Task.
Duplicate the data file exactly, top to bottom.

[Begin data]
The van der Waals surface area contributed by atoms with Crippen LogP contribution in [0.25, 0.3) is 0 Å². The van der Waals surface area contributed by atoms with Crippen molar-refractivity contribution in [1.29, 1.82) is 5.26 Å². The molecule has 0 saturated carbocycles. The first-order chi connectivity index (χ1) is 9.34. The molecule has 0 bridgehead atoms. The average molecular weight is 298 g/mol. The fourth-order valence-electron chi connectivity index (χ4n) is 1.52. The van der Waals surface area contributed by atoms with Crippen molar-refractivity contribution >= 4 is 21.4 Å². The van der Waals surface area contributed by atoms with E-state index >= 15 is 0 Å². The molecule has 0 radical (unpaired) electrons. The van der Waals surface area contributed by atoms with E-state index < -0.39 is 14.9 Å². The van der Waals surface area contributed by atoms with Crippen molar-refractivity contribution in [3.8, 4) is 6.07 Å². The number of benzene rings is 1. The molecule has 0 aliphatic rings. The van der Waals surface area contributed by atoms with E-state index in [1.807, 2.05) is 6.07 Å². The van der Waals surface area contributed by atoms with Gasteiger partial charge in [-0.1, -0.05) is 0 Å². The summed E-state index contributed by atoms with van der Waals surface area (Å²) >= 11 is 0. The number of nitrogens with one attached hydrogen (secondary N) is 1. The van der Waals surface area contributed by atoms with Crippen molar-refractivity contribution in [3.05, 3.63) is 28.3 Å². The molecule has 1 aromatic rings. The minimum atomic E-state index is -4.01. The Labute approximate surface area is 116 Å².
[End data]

The van der Waals surface area contributed by atoms with Crippen LogP contribution in [0.25, 0.3) is 0 Å². The van der Waals surface area contributed by atoms with Crippen molar-refractivity contribution in [1.29, 1.82) is 5.26 Å². The molecule has 0 saturated carbocycles. The first-order chi connectivity index (χ1) is 9.34. The molecule has 0 bridgehead atoms. The average molecular weight is 298 g/mol. The fourth-order valence-electron chi connectivity index (χ4n) is 1.52. The van der Waals surface area contributed by atoms with Crippen molar-refractivity contribution >= 4 is 21.4 Å². The van der Waals surface area contributed by atoms with E-state index >= 15 is 0 Å². The molecule has 0 radical (unpaired) electrons. The van der Waals surface area contributed by atoms with E-state index < -0.39 is 14.9 Å². The van der Waals surface area contributed by atoms with Crippen molar-refractivity contribution in [3.8, 4) is 6.07 Å². The number of benzene rings is 1. The molecule has 0 aliphatic rings. The van der Waals surface area contributed by atoms with E-state index in [1.807, 2.05) is 6.07 Å². The van der Waals surface area contributed by atoms with Gasteiger partial charge in [-0.1, -0.05) is 0 Å². The summed E-state index contributed by atoms with van der Waals surface area (Å²) >= 11 is 0. The number of nitrogens with one attached hydrogen (secondary N) is 1. The van der Waals surface area contributed by atoms with Crippen molar-refractivity contribution in [3.05, 3.63) is 28.3 Å². The molecule has 1 aromatic rings. The minimum atomic E-state index is -4.01. The Labute approximate surface area is 116 Å².